ACLU Sues Biloxi, Mississippi, over Debtors’ Prison
Poor people, including the homeless and disabled, who have been convicted of traffic and other minor offenses in Biloxi have found themselves jailed when they are unable to pay fines and fees charged by private probation companies. The practice was ruled unconstitutional in 1983 by the U.S. Supreme Court, but it persists in some jurisdictions around the country, including Biloxi.
Those who are fined and who can’t afford to pay are put on payment plans that include a monthly $40 fee to a private probation company. If the defendants are still unable to pay, they’re jailed.
It’s a “jailhouse shakedown…a debtors’ prison from the dark ages,” ACLU attorney Nusrat Choudhury told The Guardian.
“It’s a perverse system that means poor people are ultimately required to pay more than people of means who can pay on time,” she told The Clarion Ledger in Jackson, Miss. “It also requires them to report to probation. Probation companies should really not be in the business of collecting debts from people, and if they are, they need to be sure it respects their constitutional rights, and that’s not the case in Biloxi.”
Between September 2014 and March 2015, at least 415 Biloxi citizens were jailed due to their inability to pay fines, according to the ACLU complaint.
The lead plaintiff in the class action suit, Qumotria Kennedy, made $9,000 a year as a cleaner at the MGM Park baseball fields. With two daughters, that put her far below the poverty line. Nonetheless, when she was found to have been unable to pay $400 in back traffic fines—which had grown to more than $1,000 after the probation company fees were added in—she was jailed for five days. During most of that time she was not allowed to tell her children where she was, and when she didn’t show up for work, she was fired from her job.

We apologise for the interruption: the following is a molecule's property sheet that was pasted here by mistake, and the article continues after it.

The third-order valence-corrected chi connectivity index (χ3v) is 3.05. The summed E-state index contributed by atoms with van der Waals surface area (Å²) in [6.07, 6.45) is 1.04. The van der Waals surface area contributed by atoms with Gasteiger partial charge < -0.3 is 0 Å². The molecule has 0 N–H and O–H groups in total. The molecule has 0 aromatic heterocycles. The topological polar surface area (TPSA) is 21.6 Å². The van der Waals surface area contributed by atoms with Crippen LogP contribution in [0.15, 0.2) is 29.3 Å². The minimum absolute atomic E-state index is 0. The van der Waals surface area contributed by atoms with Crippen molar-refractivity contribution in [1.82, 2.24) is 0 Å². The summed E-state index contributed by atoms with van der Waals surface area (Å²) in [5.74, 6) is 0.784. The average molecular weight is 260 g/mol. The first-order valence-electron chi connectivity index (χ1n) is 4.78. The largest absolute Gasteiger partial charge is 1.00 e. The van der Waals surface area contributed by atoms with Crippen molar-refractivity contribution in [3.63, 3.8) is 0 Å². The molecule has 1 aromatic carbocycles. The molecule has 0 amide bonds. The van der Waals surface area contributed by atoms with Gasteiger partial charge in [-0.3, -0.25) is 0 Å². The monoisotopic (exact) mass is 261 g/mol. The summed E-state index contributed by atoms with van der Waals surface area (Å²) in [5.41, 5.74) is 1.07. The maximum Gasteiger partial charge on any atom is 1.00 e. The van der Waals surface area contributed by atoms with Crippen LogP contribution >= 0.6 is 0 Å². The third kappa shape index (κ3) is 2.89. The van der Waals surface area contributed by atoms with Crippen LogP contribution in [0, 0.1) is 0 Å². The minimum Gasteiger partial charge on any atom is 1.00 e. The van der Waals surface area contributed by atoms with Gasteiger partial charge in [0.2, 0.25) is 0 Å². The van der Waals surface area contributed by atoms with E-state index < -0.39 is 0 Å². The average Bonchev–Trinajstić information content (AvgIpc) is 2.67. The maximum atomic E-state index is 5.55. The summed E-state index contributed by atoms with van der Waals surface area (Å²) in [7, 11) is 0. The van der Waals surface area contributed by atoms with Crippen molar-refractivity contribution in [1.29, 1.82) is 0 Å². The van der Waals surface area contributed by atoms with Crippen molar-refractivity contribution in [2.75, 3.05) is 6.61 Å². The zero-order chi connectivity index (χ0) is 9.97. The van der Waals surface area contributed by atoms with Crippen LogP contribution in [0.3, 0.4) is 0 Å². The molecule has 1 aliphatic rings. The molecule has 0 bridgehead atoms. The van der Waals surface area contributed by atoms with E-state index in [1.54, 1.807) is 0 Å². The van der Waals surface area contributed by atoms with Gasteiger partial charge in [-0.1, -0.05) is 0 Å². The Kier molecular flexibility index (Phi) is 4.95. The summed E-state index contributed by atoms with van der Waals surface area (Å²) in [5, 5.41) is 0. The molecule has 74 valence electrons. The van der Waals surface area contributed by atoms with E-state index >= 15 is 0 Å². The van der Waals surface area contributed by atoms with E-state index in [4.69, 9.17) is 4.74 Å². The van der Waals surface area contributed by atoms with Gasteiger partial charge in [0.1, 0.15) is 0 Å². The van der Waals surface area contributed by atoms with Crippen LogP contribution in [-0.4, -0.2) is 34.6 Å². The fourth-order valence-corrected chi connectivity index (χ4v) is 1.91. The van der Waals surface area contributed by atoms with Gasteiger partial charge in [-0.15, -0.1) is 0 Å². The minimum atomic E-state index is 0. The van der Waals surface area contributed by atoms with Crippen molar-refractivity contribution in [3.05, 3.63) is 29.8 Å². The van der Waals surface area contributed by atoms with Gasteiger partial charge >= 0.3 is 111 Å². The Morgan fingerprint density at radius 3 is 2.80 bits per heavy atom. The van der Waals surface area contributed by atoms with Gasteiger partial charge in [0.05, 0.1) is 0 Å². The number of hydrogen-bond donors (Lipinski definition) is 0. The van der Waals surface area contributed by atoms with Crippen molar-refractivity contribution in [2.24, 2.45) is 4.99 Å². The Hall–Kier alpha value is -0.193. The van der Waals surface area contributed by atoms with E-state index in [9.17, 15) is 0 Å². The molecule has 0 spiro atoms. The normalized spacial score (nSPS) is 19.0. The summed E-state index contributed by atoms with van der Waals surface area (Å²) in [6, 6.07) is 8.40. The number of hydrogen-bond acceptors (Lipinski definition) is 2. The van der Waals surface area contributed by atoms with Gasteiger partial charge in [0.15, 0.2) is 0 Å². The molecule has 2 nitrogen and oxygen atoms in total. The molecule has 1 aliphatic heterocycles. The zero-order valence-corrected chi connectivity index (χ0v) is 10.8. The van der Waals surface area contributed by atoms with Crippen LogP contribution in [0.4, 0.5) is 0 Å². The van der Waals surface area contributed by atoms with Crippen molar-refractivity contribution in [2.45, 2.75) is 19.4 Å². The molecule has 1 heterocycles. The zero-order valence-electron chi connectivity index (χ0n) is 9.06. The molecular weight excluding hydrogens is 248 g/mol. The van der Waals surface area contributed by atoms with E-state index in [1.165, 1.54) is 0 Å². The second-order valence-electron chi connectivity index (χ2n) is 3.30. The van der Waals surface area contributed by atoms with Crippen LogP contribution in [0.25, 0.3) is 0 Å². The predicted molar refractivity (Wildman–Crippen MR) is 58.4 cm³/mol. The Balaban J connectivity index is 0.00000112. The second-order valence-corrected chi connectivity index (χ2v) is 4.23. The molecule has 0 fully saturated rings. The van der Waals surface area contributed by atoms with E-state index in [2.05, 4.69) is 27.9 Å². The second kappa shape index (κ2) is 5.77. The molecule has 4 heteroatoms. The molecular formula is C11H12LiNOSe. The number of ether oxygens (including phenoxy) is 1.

“As a single mother struggling to provide for myself and my child, being jailed for not having money was devastating. I hope others don’t have to suffer or be mistreated this way simply because they are poor. It’s just not right,” Kennedy said in an ACLU report.
It’s not uncommon for defendants to lose their jobs while they’re in jail, thus making it even more difficult to pay.
Judges are supposed to offer community service to those unable to pay fines, but they don’t. In one case described in the suit, a woman asked for community service several times but was told by Court Programs, the private probation company, that is wasn’t an option until she’d been on probation for at least three months. She was also told she would owe $20 per probation visit even if she received community service, the suit said.
To Learn More:
Kennedy v. City of Biloxi (American Civil Liberties Union)
ACLU: Biloxi Runs Debtors’ Prison (by Mollie Bryant, Clarion-Ledger)
Pay Up or Go to Jail: How a Mississippi Town Resurrected the Debtors’ Prison (by Ed Pilkington, The Guardian)
Debtors’ Prisons may be Illegal, but they still Exist in Texas and Washington (by Noel Brinkerhoff, AllGov)
Stealth Return of Debtors’ Prison in Ohio (by Noel Brinkerhoff, AllGov)
Supreme Court Takes a Step Closer to Debtors’ Prison (by Noel Brinkerhoff, AllGov)
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